14 August 2018
Rebels with a very good cause
Dawn of Rebellion bills itself as the first ‘era’ sourcebook for Fantasy Flight’s range of Star Wars RPGs, and few things demonstrate how closely it’s tied to a specific time frame than its sections for adventuring on Alderaan and the Death Star, neither of which are particularly viable options by the time the credits roll on A New Hope.
Designed to work with all three of the subtly different rulesets released by the studio, the book aims to set up adventures in the early days of the Rebellion. It paints a picture of a time when the Galactic Empire was riding high, unrest was spreading across the stars and Luke Skywalker was still drinking blue milk on an isolated farmstead. It’s a time of stealth missions and sabotage rather than pitched battles, where the heroes are likely to be desperate renegades rather than superpowered warriors.
In many ways you can think of it as an accompaniment to Rogue One and the Star Wars Rebels series, with many of the new character options and enemies clearly inspired or even directly pulled from them. For example, the very first player specialisation in the book is the kind-of-a-Jedi-but-not-really ‘Force Adherent’, based on Rogue One’s blind, stick-wielding monk Chirrut Îmwe, while Darth Maul (the top half of him, anyway) is given stats for use as a villain.
If the deuterium-dense array of assumed knowledge in that sentence didn’t make it quite clear enough, Dawn of Rebellion is definitely a book that will appeal to the more hardcore end of the Star Wars fan spectrum. It’s probably safe to assume that anyone who’s playing an RPG set in the universe is already pretty invested in the franchise, of course, but this is a book that will reward GMs and players who want to dig deep into the lore and are looking for something a little more rooted in the galaxy than the usual lightsaber and blaster-fuelled heroics.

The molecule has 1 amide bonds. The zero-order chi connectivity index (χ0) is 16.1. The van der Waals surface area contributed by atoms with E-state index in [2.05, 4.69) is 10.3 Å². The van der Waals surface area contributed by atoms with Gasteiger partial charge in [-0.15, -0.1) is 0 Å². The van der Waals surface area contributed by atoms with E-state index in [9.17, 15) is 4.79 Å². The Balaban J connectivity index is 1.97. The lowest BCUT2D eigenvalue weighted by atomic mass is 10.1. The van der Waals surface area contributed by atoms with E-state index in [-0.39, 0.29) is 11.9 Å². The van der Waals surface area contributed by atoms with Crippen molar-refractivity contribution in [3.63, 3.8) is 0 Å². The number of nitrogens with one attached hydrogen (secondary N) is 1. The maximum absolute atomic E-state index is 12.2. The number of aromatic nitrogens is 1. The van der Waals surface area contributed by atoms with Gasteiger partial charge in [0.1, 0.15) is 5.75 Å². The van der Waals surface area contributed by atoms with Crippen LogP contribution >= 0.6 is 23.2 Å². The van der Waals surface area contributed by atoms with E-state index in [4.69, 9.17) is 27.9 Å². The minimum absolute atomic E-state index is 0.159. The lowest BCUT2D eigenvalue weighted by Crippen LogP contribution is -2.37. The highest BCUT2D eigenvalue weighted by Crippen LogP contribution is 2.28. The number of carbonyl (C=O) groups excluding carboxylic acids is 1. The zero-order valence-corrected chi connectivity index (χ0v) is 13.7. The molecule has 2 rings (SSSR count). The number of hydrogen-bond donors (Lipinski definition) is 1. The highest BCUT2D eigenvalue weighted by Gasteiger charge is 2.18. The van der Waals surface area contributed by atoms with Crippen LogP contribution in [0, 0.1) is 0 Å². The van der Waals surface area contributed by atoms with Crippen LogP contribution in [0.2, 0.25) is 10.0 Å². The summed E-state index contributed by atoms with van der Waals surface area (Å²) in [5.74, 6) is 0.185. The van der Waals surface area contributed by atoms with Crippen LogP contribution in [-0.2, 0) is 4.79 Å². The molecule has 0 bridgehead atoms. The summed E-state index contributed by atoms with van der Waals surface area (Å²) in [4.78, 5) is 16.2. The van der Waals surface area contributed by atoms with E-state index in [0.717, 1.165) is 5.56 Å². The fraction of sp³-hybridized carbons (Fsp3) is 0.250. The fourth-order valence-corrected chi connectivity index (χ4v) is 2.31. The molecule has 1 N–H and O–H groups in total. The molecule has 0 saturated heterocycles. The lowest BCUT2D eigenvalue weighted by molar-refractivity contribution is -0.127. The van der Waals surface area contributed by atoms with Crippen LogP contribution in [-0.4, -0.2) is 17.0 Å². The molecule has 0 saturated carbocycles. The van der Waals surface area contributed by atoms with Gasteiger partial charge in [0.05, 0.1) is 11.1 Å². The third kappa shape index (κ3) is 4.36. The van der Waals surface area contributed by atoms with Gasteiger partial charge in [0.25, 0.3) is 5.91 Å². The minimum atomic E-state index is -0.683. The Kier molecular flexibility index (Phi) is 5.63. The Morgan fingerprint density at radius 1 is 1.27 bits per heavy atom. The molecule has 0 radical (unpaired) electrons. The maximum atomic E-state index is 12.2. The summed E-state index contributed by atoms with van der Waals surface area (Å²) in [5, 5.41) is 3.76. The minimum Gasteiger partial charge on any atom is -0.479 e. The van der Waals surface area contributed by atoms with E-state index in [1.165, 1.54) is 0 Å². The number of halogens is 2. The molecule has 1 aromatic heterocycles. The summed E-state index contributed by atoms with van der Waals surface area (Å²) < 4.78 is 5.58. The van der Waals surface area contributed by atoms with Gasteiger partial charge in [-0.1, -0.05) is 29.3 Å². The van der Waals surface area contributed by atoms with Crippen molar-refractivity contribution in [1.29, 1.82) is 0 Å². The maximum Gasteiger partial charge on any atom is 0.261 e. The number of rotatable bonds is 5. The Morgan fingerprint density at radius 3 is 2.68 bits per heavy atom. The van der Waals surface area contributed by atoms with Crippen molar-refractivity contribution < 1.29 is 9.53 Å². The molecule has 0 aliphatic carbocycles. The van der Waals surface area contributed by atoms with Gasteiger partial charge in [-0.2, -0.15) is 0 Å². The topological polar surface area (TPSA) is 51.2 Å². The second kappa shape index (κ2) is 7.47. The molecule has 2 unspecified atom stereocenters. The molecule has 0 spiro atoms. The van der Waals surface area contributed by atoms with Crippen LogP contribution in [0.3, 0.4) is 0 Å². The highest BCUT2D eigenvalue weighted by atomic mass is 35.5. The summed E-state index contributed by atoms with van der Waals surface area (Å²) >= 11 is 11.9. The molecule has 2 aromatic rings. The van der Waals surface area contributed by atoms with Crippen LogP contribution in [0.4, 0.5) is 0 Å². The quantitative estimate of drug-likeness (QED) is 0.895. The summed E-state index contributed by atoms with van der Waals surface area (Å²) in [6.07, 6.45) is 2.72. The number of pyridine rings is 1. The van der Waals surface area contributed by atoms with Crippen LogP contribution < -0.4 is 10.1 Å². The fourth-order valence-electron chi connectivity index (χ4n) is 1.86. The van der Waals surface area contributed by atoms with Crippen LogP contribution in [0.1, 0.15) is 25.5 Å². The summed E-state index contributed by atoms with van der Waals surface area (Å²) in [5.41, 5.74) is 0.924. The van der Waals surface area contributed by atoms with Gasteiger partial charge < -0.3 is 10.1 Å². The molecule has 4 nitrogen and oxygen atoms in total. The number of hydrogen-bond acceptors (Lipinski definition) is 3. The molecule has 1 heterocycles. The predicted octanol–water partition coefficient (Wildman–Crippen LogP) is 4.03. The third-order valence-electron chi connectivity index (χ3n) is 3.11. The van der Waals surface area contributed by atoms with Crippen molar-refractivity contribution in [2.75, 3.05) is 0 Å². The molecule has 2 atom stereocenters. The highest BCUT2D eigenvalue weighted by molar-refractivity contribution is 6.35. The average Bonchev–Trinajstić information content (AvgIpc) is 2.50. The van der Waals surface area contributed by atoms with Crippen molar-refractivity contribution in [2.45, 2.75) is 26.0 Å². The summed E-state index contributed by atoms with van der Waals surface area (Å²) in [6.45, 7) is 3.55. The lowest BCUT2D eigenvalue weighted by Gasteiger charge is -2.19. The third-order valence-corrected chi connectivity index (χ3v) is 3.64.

Indeed, the tone of the book is a little closer to the more realistic and morally grey galaxy presented in Rogue One than that starkly black and white one of the original trilogy. This includes a section setting out guidelines for creating antagonists that can act as a foil for the party without necessarily being outright evil, and for running a campaign with the party battling oppression as a cell of rebels.
That doesn’t mean that there isn’t plenty of scope for grand adventure in weird and wonderful locations, however. Several planets that could be important in the early stages of the Rebellion are described in detail and, though they may not be known to players without a detailed knowledge of the Star Wars expanded universe, each one includes a mini-adventure designed to introduce them to the new location. These are more like sketched outlines of key events rather than fully detailed instructions, but they’re fun, serviceable ways to get the ball rolling.
For most groups, the most exciting of the new areas to explore probably won’t be a planet (or, indeed, moon) at all, but rather the titanic Death Star. The book goes into enough detail to let you happily run a couple of adventures aboard the planet-killing space station but manages to be just brief enough to avoid the trap of reading more like a technical manual than a sourcebook.
In many ways the small section completely defines what Dawn of Rebellion is aiming for – a well-crafted chunk of content squarely aimed at making diehard fans very happy indeed. It’s a book for those who would grin when they come across the stat blocks for Grand Admiral Thrawn and Mon Mothma in their heyday and are intrigued by the implications of playing as a retired clone trooper.
You could potentially argue that the book is a little on the slim side – and when you cut out everything that you could probably piece together with a couple of hours on Wookiepedia it gets slimmer still.
That doesn’t change the fact that it’s still a beautifully put-together volume. If you’re looking for a new spin on roleplaying in that galaxy far, far away it’s well worth a look.
A nifty little sourcebook that opens up a whole new era to play in, complete with an array of iconic characters and locations.
This review originally appeared in the May 2018 issue of Tabletop Gaming. Pick up the latest issue of the UK's fastest-growing gaming magazine in print or digital here – or subscribe to make sure you never miss another issue.
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